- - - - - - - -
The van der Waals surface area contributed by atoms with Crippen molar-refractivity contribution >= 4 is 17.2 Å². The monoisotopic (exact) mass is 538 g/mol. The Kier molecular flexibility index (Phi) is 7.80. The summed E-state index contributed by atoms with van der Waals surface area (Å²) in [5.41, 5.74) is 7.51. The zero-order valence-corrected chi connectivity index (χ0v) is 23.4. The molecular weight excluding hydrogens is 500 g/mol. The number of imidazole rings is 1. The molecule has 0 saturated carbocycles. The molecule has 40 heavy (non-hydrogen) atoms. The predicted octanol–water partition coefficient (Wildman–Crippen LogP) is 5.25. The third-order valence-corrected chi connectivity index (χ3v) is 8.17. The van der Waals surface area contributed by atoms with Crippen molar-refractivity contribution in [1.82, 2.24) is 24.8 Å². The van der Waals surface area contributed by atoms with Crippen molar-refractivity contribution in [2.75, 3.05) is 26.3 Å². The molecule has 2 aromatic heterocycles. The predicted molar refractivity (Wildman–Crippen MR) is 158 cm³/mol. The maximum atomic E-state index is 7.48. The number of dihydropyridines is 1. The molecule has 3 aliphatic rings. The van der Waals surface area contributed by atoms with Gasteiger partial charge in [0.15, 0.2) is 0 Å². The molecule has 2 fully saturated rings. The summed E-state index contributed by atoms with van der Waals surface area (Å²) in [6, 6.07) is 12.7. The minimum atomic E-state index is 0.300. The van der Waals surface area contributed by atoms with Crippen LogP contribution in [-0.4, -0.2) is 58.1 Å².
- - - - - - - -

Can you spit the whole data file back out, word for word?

The van der Waals surface area contributed by atoms with Crippen molar-refractivity contribution >= 4 is 17.2 Å². The monoisotopic (exact) mass is 538 g/mol. The Kier molecular flexibility index (Phi) is 7.80. The summed E-state index contributed by atoms with van der Waals surface area (Å²) in [5.41, 5.74) is 7.51. The zero-order valence-corrected chi connectivity index (χ0v) is 23.4. The molecular weight excluding hydrogens is 500 g/mol. The number of imidazole rings is 1. The molecule has 0 saturated carbocycles. The molecule has 40 heavy (non-hydrogen) atoms. The predicted octanol–water partition coefficient (Wildman–Crippen LogP) is 5.25. The third-order valence-corrected chi connectivity index (χ3v) is 8.17. The van der Waals surface area contributed by atoms with Crippen molar-refractivity contribution in [1.82, 2.24) is 24.8 Å². The van der Waals surface area contributed by atoms with Crippen molar-refractivity contribution in [2.75, 3.05) is 26.3 Å². The molecule has 2 aromatic heterocycles. The predicted molar refractivity (Wildman–Crippen MR) is 158 cm³/mol. The maximum atomic E-state index is 7.48. The number of dihydropyridines is 1. The molecule has 3 aliphatic rings. The van der Waals surface area contributed by atoms with Gasteiger partial charge in [0.15, 0.2) is 0 Å². The molecule has 2 fully saturated rings. The summed E-state index contributed by atoms with van der Waals surface area (Å²) in [6, 6.07) is 12.7. The minimum atomic E-state index is 0.300. The van der Waals surface area contributed by atoms with Crippen LogP contribution in [-0.4, -0.2) is 58.1 Å².